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From the field

Bara', 15, is the only link between her parents and her brothers, jailed in Israel

S.'A, 53

On 12 January 2003, my son Y. was arrested at our home, in Nablus , on the charge that he belongs to Gedudey 'Awadeh [the military arm of the Democratic Front for the Liberation of Palestine]. He was convicted of possession of weapons and aiding wanted persons, and was sentenced to three years' imprisonment. He is now being held in Shata Prison. My son ' I. was arrested on 24 October 2003, convicted, and sentenced to five years, seven months, and nine days' imprisonment for firing at soldiers and aiding wanted persons. The "wanted person" he aided was his brother M., who had been wanted by the Israeli army since the beginning of the intifada. The army claims M. belongs to Geduday al-'Awadeh. ' I. is being held in Megiddo Prison. M. was arrested on 28 May 2005 in one of his hiding places. He has not yet been tried. He faces many charges, among them manufacturing explosives, dispatching a person to carry out a suicide attack, and possession of weapons. M. is being held in Shata Prison.

Until the end of 2003, the Israelis did not permit any visits with the prisoners. In early January 2004, when the visits began, I submitted a request, through the International Committee of the Red Cross (ICRC), for permits for my husband and me to visit our sons. The requests were rejected on security grounds. The ICRC officials told me that they resubmit the request every twenty days, but that the requests are rejected time and again on security grounds. I contacted the ICRC so many times to check on the requests that the words "refused on security grounds" is coming out of my ears. I don't know what they mean by these words. Our children are already in Israeli jails, so what kind of security threat are they? Can a woman of my age or a man of my husband's age, who travel on police-escorted buses, threaten Israel 's security? The only thing the refusal does is humiliate the prisoners' families. Not allowing us to see our children only aggravates our situation and theirs. We worry about them.

For a year or so now, nobody in our family succeeded in visiting my three sons other than my daughter Bara', who is fifteen, who has to go visit her brothers three times a month, twice to Shata Prison, once every fifteen days, and once to Megiddo Prison. The trip is very long. When she goes to Shata Prison, she leaves at 3:30 A.M. and returns home at 10:30 at night. The same is true when she goes to Megiddo Prison. When she goes once a month, it is even worse because the monthly visit to Megiddo Prison occurs the day after the visit to Shata Prison. Not only does she miss school on the day of the visit, but the next day, too, she doesn't go to school because she returned home late at night exhausted. So, once a month she misses three days of school one after the other. When she gets home, she doesn't eat and doesn't tell us what happened because she doesn't have the strength to talk. She returns home tense, and we see it. She is doing worse at school because she misses about one week of school a month. Sometimes, she also takes her nephew and niece with her, ' I. 's children: M'azuz, who is five, and Rama, who is seven. Their mother is not allowed to visit because she does not have a Palestinian identity card. She doesn't dare submit a request, fearing she would be deported immediately to Jordan and not be allowed to return here at all.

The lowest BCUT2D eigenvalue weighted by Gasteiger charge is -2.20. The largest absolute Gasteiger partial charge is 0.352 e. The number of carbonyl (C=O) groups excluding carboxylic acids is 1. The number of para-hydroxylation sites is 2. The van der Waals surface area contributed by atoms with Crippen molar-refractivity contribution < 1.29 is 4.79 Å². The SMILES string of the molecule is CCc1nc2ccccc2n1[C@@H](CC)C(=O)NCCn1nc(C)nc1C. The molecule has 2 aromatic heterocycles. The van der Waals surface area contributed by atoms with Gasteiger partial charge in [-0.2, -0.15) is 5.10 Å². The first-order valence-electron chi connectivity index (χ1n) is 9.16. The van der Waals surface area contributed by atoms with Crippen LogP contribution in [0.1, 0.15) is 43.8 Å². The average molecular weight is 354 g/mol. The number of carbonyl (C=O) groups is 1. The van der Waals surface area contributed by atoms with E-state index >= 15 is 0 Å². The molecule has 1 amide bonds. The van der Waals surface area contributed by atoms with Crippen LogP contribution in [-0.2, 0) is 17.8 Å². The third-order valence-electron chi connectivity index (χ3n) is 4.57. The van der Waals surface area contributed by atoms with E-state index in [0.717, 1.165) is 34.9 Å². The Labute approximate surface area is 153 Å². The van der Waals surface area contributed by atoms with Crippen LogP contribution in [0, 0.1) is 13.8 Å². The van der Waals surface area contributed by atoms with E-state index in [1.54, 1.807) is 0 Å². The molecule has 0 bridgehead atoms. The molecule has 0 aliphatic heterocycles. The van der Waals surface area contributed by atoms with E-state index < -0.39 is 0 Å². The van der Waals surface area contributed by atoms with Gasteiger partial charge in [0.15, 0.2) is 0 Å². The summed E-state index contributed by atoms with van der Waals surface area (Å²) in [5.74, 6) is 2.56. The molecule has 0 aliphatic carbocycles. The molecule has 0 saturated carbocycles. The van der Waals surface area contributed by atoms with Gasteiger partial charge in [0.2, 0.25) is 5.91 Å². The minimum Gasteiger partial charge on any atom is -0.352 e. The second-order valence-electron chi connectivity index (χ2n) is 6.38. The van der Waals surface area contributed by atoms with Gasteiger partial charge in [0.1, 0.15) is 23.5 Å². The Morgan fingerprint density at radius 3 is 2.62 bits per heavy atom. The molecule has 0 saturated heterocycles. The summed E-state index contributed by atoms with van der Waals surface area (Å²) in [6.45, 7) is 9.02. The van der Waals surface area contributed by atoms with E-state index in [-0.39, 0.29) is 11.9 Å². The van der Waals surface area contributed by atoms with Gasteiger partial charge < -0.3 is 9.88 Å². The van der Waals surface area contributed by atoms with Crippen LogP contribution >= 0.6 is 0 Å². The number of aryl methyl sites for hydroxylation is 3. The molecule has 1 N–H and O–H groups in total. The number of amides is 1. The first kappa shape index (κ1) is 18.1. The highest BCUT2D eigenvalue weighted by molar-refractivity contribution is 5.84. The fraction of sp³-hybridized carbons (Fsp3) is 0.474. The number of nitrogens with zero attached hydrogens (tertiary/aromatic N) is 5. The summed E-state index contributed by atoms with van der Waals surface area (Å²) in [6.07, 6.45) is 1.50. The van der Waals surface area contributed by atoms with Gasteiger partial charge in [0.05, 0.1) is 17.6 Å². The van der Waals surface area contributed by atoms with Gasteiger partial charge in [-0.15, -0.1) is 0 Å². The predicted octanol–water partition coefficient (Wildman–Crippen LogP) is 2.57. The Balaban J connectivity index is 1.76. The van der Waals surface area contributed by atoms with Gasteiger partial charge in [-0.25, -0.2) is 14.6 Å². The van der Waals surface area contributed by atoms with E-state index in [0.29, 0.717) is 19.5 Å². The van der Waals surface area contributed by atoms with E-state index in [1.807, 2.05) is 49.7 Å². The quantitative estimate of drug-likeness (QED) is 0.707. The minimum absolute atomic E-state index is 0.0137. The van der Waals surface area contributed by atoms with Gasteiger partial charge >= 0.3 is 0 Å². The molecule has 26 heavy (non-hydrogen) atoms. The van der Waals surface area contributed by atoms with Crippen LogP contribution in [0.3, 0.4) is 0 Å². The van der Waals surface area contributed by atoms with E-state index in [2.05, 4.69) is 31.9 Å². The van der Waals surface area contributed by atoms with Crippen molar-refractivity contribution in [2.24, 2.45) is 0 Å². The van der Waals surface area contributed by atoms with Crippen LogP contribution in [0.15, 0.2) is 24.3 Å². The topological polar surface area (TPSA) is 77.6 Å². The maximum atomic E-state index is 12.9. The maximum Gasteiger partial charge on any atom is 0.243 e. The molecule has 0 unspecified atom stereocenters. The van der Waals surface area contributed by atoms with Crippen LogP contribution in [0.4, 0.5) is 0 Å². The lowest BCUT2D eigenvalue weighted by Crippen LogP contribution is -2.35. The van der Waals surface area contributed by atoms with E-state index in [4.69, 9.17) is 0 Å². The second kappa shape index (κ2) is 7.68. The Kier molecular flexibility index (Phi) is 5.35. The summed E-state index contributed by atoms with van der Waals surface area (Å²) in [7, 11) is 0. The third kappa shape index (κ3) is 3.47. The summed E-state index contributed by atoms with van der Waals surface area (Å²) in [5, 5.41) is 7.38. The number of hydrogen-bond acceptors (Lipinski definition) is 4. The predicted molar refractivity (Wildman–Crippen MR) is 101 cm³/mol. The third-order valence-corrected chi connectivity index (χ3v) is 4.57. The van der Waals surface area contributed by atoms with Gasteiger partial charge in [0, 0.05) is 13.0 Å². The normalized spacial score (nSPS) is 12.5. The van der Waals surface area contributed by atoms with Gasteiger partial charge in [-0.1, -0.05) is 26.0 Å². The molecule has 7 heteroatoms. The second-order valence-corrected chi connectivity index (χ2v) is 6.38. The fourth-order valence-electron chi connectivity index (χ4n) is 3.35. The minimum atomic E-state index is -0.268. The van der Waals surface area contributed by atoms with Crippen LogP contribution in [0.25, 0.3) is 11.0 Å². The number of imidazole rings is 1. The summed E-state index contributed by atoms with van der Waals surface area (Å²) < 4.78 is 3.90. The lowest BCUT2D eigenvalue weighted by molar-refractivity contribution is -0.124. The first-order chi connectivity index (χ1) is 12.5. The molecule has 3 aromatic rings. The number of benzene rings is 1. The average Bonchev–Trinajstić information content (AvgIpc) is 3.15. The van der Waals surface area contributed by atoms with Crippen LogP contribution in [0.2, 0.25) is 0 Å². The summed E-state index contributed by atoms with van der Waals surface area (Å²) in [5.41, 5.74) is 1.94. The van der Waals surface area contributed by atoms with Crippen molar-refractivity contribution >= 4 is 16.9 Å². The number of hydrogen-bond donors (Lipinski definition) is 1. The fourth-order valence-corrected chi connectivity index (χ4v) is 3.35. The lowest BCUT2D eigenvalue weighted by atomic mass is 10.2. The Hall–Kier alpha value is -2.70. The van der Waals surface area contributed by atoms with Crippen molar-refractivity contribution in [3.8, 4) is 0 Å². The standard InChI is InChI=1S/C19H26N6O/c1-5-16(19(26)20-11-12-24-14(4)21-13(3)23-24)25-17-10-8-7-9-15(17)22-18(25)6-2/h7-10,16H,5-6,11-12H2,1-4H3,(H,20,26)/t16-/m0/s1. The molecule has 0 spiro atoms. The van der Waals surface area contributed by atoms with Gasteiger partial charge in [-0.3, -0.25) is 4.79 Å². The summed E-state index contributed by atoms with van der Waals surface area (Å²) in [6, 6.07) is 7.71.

I feel bad for my daughter because she has to miss school and make the very long trip and go through all the procedures set by the occupation soldiers. She has to carry lots of things for her three brothers. She has to get up in the middle of the night to get on the bus. I am in constant contact with her by phone so that she doesn't get bored and so that I can remain calm and know what is happening. I call her trip the journey of torture. I pray all the time that the Israelis will let us visit our children. I fear that I'll die before I see them. Their elderly father, too, continuously says that only Allah knows if he'll live long enough to see them again. I cry when I hear him say that.

S. 'A., 53, is a mother of seven children and a resident of Nablus district. Her testimony was given to Salma a-Deb'i in Nablus 13 December 2005.